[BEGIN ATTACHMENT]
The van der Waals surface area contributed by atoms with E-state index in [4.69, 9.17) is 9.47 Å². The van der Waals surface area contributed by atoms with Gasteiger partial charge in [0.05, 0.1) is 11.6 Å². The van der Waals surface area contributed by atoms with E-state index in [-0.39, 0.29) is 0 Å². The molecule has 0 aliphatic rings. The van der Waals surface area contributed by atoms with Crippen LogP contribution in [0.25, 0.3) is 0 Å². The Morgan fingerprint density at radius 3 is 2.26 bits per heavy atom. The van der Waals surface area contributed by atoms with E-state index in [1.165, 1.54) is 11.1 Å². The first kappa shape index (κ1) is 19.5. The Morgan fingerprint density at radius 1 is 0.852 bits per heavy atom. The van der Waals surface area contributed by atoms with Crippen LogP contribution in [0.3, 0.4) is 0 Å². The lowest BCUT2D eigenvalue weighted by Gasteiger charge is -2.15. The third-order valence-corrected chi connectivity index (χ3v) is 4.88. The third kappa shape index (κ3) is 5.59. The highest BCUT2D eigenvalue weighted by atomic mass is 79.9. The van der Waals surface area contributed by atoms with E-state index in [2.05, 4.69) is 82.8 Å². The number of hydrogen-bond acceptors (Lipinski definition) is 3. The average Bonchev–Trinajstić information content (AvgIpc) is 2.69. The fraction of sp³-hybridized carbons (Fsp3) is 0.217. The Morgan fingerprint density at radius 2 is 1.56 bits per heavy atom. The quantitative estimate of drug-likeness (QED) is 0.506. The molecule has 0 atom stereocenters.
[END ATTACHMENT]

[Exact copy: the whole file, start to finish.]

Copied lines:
The van der Waals surface area contributed by atoms with E-state index in [4.69, 9.17) is 9.47 Å². The van der Waals surface area contributed by atoms with Gasteiger partial charge in [0.05, 0.1) is 11.6 Å². The van der Waals surface area contributed by atoms with E-state index in [-0.39, 0.29) is 0 Å². The molecule has 0 aliphatic rings. The van der Waals surface area contributed by atoms with Crippen LogP contribution in [0.25, 0.3) is 0 Å². The Morgan fingerprint density at radius 3 is 2.26 bits per heavy atom. The van der Waals surface area contributed by atoms with E-state index in [1.165, 1.54) is 11.1 Å². The first kappa shape index (κ1) is 19.5. The Morgan fingerprint density at radius 1 is 0.852 bits per heavy atom. The van der Waals surface area contributed by atoms with Crippen LogP contribution in [0.3, 0.4) is 0 Å². The lowest BCUT2D eigenvalue weighted by Gasteiger charge is -2.15. The third-order valence-corrected chi connectivity index (χ3v) is 4.88. The third kappa shape index (κ3) is 5.59. The highest BCUT2D eigenvalue weighted by atomic mass is 79.9. The van der Waals surface area contributed by atoms with E-state index in [2.05, 4.69) is 82.8 Å². The number of hydrogen-bond acceptors (Lipinski definition) is 3. The average Bonchev–Trinajstić information content (AvgIpc) is 2.69. The fraction of sp³-hybridized carbons (Fsp3) is 0.217. The Morgan fingerprint density at radius 2 is 1.56 bits per heavy atom. The quantitative estimate of drug-likeness (QED) is 0.506. The molecule has 0 atom stereocenters.